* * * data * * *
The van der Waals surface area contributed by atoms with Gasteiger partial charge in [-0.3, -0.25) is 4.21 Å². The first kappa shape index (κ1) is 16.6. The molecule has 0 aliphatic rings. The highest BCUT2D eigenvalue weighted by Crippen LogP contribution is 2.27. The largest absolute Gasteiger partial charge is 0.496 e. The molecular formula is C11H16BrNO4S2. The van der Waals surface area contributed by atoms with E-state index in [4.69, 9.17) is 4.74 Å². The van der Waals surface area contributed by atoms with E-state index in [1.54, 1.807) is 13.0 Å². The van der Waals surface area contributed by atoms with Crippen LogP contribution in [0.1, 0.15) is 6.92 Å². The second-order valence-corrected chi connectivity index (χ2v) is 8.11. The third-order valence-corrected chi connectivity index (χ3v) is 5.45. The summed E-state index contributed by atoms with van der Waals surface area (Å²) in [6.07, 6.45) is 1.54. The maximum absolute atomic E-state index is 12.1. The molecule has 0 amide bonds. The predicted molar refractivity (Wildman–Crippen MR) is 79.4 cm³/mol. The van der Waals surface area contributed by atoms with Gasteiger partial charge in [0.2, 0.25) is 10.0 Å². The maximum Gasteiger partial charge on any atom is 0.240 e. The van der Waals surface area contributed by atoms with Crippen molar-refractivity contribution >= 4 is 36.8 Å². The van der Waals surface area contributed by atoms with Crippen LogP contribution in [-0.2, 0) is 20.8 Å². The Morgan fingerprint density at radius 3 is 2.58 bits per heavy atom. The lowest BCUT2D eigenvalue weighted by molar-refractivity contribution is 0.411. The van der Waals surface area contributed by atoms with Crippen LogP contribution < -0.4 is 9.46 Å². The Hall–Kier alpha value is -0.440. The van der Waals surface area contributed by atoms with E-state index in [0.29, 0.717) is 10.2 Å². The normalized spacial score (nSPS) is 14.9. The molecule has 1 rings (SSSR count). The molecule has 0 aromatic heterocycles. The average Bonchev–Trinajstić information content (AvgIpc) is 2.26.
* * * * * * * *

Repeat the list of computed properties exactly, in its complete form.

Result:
The van der Waals surface area contributed by atoms with Gasteiger partial charge in [-0.3, -0.25) is 4.21 Å². The first kappa shape index (κ1) is 16.6. The molecule has 0 aliphatic rings. The highest BCUT2D eigenvalue weighted by Crippen LogP contribution is 2.27. The largest absolute Gasteiger partial charge is 0.496 e. The molecular formula is C11H16BrNO4S2. The van der Waals surface area contributed by atoms with E-state index in [4.69, 9.17) is 4.74 Å². The van der Waals surface area contributed by atoms with E-state index in [1.54, 1.807) is 13.0 Å². The van der Waals surface area contributed by atoms with Crippen LogP contribution in [0.1, 0.15) is 6.92 Å². The second-order valence-corrected chi connectivity index (χ2v) is 8.11. The third-order valence-corrected chi connectivity index (χ3v) is 5.45. The summed E-state index contributed by atoms with van der Waals surface area (Å²) in [6.07, 6.45) is 1.54. The maximum absolute atomic E-state index is 12.1. The molecule has 0 amide bonds. The predicted molar refractivity (Wildman–Crippen MR) is 79.4 cm³/mol. The van der Waals surface area contributed by atoms with Gasteiger partial charge in [0.2, 0.25) is 10.0 Å². The maximum Gasteiger partial charge on any atom is 0.240 e. The van der Waals surface area contributed by atoms with Crippen molar-refractivity contribution >= 4 is 36.8 Å². The van der Waals surface area contributed by atoms with Crippen LogP contribution in [-0.2, 0) is 20.8 Å². The Morgan fingerprint density at radius 3 is 2.58 bits per heavy atom. The lowest BCUT2D eigenvalue weighted by molar-refractivity contribution is 0.411. The van der Waals surface area contributed by atoms with Crippen LogP contribution < -0.4 is 9.46 Å². The Hall–Kier alpha value is -0.440. The van der Waals surface area contributed by atoms with E-state index in [0.29, 0.717) is 10.2 Å². The normalized spacial score (nSPS) is 14.9. The molecule has 1 rings (SSSR count). The molecule has 0 aromatic heterocycles. The average Bonchev–Trinajstić information content (AvgIpc) is 2.26.